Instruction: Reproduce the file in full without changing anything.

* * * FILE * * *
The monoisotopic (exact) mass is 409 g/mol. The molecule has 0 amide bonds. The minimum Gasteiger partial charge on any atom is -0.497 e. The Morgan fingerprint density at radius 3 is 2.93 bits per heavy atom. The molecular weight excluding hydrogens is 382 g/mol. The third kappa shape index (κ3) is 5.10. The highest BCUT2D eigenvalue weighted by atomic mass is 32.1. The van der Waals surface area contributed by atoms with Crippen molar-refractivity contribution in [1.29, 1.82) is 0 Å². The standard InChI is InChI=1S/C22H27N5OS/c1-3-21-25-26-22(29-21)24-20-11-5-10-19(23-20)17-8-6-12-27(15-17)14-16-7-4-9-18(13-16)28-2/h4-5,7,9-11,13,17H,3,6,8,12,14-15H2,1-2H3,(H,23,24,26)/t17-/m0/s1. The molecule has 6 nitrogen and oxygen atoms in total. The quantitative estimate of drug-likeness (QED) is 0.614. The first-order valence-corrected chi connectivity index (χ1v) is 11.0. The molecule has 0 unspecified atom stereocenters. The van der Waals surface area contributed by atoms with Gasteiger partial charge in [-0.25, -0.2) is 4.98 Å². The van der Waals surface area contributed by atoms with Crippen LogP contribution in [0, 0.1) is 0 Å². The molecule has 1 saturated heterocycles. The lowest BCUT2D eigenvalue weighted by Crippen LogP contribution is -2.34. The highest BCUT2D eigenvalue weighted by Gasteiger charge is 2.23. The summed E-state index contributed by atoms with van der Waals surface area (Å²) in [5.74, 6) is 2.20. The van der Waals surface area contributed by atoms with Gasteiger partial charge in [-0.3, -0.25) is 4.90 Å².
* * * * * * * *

The monoisotopic (exact) mass is 409 g/mol. The molecule has 0 amide bonds. The minimum Gasteiger partial charge on any atom is -0.497 e. The Morgan fingerprint density at radius 3 is 2.93 bits per heavy atom. The molecular weight excluding hydrogens is 382 g/mol. The third kappa shape index (κ3) is 5.10. The highest BCUT2D eigenvalue weighted by atomic mass is 32.1. The van der Waals surface area contributed by atoms with Crippen molar-refractivity contribution in [1.29, 1.82) is 0 Å². The standard InChI is InChI=1S/C22H27N5OS/c1-3-21-25-26-22(29-21)24-20-11-5-10-19(23-20)17-8-6-12-27(15-17)14-16-7-4-9-18(13-16)28-2/h4-5,7,9-11,13,17H,3,6,8,12,14-15H2,1-2H3,(H,23,24,26)/t17-/m0/s1. The molecule has 6 nitrogen and oxygen atoms in total. The quantitative estimate of drug-likeness (QED) is 0.614. The first-order valence-corrected chi connectivity index (χ1v) is 11.0. The molecule has 0 unspecified atom stereocenters. The van der Waals surface area contributed by atoms with Gasteiger partial charge in [-0.25, -0.2) is 4.98 Å². The van der Waals surface area contributed by atoms with Crippen LogP contribution in [0, 0.1) is 0 Å². The molecule has 1 saturated heterocycles. The lowest BCUT2D eigenvalue weighted by Crippen LogP contribution is -2.34. The highest BCUT2D eigenvalue weighted by Gasteiger charge is 2.23. The summed E-state index contributed by atoms with van der Waals surface area (Å²) in [5.74, 6) is 2.20. The van der Waals surface area contributed by atoms with Gasteiger partial charge in [-0.3, -0.25) is 4.90 Å².